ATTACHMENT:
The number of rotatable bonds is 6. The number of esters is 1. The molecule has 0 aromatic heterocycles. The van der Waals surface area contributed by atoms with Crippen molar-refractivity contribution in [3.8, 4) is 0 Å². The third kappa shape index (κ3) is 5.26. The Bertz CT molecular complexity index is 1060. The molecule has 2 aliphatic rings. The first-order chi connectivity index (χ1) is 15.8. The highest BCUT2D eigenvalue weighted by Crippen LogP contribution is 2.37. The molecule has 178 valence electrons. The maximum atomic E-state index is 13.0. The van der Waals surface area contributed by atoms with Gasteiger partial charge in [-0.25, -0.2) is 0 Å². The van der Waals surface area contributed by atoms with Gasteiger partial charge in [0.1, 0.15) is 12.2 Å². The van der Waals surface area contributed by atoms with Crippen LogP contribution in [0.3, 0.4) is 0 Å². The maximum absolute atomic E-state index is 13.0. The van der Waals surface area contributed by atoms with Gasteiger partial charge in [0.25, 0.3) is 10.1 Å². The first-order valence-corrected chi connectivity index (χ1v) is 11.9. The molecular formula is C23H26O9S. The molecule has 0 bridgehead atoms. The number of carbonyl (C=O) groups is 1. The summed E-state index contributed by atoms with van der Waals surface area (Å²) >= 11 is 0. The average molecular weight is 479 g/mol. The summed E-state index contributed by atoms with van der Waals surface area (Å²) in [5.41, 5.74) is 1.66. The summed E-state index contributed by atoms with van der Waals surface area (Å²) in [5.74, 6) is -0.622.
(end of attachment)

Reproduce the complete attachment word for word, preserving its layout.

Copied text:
The number of rotatable bonds is 6. The number of esters is 1. The molecule has 0 aromatic heterocycles. The van der Waals surface area contributed by atoms with Crippen molar-refractivity contribution in [3.8, 4) is 0 Å². The third kappa shape index (κ3) is 5.26. The Bertz CT molecular complexity index is 1060. The molecule has 2 aliphatic rings. The first-order chi connectivity index (χ1) is 15.8. The highest BCUT2D eigenvalue weighted by Crippen LogP contribution is 2.37. The molecule has 178 valence electrons. The maximum atomic E-state index is 13.0. The van der Waals surface area contributed by atoms with Gasteiger partial charge in [-0.25, -0.2) is 0 Å². The van der Waals surface area contributed by atoms with Gasteiger partial charge in [0.1, 0.15) is 12.2 Å². The van der Waals surface area contributed by atoms with Crippen LogP contribution in [0.3, 0.4) is 0 Å². The maximum absolute atomic E-state index is 13.0. The van der Waals surface area contributed by atoms with Gasteiger partial charge in [0.25, 0.3) is 10.1 Å². The first-order valence-corrected chi connectivity index (χ1v) is 11.9. The molecular formula is C23H26O9S. The molecule has 0 bridgehead atoms. The number of carbonyl (C=O) groups is 1. The summed E-state index contributed by atoms with van der Waals surface area (Å²) >= 11 is 0. The average molecular weight is 479 g/mol. The summed E-state index contributed by atoms with van der Waals surface area (Å²) in [5.41, 5.74) is 1.66. The summed E-state index contributed by atoms with van der Waals surface area (Å²) in [5.74, 6) is -0.622.